What Does Consensus Mean in Blockchain?
Blockchain has been able to remain sustainable and functional since its creation in 2008. Despite its disruptive tendencies and use in major systems of the world, it has a big problem –Consensus.
Consensus has and is still a fundamental problem of public distributed ledger systems and has been even before Satoshi birthed Blockchain and bitcoin. While there have also been several, consensus protocols designed under various assumptions, none have adequately tackled the problem. Reaching an agreement on the block is difficult as most protocols work for a block, but cannot transcend the chain.
Blockchain is the primary technology that bitcoin relies upon. It is how a series of network computers or systems organize and verify transactions made on a distributed ledger system. Now, Blockchain has garnered attention over the year because of its transparency, stability, security, value appreciation, non-modifiability, and decentralization. For the block to remain in sync with the next on the chain, it requires some form of consensus with the structural framework to help maintain its efficiency and safety. However, with so many consensuses algorithm protocols designed which one will keep the performance in top shape.
Although Blockchain is used in many areas, its most common use is bitcoin – the cryptocurrency. As a distributed ledger, consensus ensures that the peer to peer nodes on the network is working properly. The biggest problem that can affect the consensus of the Blockchain is the Byzantine Generals. This means that if more 51% of the Blockchain is attacked simultaneously; then Blockchain loses its reliability and security. The 51% attack is that person with up to this number of stake on the Blockchain can decide to be malicious and scatter the existing framework if things do not go their way.
To combat the 51% attack, Blockchain has come up with numerous consensus protocols to ensure that no one has a 51% stake on the block at any particular time. One consensus algorithm cannot efficiently handle the problem of the Byzantine Generals as each has its strength and weakness. The consensus algorithm is based on the activities carried out on the Blockchain at that moment. What we are trying to say is, if Proof of Work works in a particular block, it may not necessarily be as efficient.
Furthermore, the cost of securing up to 51% of the Blockchain stake is so expensive that without a consensus in place, the chain remains yet unreliable.
Byzantine Generals' Problem
To solve the issue of the BZ, Paul Baran in his paper titled “On Distributed Communication Network” proposed cryptographic signatures. This was a way of ordering and authenticating users when data and files are added, amended, or updated on the Blockchain. The protocol worked well until 20 years later when three researchers Leslie Lamport, Robert Shostak, and Pease Marshall came into the picture. They used thought theory to analyze the Byzantine Generals and its attack strategy to the block (or city). The report published in the Microsoft Research journal claimed that there will always be an attack on the Blockchain. However, the only way for it to remain efficient is to agree on a battle plan that will maintain the system regardless of the traitors. It claimed that the strategy was to develop a consensus mechanism that will allow the Blockchain to work as a unified system, regardless of the continuous harmful effect on the structural framework.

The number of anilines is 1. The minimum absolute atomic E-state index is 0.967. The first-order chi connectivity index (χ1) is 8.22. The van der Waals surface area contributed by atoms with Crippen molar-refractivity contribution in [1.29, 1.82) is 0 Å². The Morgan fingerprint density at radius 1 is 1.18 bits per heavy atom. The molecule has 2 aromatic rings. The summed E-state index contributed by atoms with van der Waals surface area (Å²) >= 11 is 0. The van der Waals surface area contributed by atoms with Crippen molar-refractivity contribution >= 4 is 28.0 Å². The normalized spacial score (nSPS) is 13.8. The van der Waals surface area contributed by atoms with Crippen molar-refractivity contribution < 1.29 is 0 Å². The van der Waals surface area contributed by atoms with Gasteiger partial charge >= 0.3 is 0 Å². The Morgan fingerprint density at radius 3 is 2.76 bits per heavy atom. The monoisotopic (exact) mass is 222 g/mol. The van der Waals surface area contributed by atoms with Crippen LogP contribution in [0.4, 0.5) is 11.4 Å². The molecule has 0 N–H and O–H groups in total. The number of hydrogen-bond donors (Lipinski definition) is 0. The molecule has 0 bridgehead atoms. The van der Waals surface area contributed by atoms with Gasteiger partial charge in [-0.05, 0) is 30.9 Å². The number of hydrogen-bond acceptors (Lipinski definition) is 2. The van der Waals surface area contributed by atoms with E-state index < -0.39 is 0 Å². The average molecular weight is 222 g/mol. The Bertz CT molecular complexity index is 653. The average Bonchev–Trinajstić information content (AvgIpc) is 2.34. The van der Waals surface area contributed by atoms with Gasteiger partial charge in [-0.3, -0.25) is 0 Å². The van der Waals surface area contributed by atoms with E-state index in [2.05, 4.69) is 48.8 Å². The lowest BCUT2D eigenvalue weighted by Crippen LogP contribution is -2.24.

So what was the solution?
The Practical Byzantine Fault Tolerance Algorithm
This was the first solution after the trio of scholars presented their analysis to the world. The PBFT was designed in 1999 by Miguel Castro and Barbara Liskov. With this consensus protocol, millions of peer to peer messages could be processed on the Blockchain with minimal impact on the block. This algorithm allows for private development of consensus mechanism but also becomes the basis for the several consensuses that followed afterward.
Proof of Work - PoW
This was the first consensus algorithm developed off the practical byzantine fault tolerance. It functions by enabling users to run repeated algorithm protocols to validate the authenticity of other participants on the network. Proof of Work remains the most successful consensus to date and most used on the Blockchain. Despite a central control system, Proof of Work can maintain control of at least half of the Byzantine Generals to ensure a smooth-running system node to node.
Proof of Stake - PoS
This was developed in 2012 and like the police on the Blockchain. The Proof of Stake mechanism melted down consequences on nodes that refuse to follow existing consensus. In this case, users pre-define the outcome of a consensus by placing bets with bitcoins on a node.
If the results tally with the consensus, they win. If it does not win, the rebellious general (node) losses the asset as punishment for disobedience
Delegated Proof of Stake
Now each general’s camp is represented by a node. In DPOS, every single soldier can be a general and take control, but there is a consensus voting (a democracy). In this process, the armies in the camp choose a delegate that will help in creating and running the node.
This reduces power and computational consumption and ensures flow in the system. So if any delegate fails to create a block during its reign, it is booted out and replaced with a competent one.
Overall, there are potentials for having a distributed decentralized ledger system like the Blockchain technology for broader use in the economy. However, without a consensus protocol in place, there is will node disagreement on value, and the system will be another unreliable network. To cap it all, with a consensus mechanism, Blockchain cannot offer a guarantee of stable and transparent operation.
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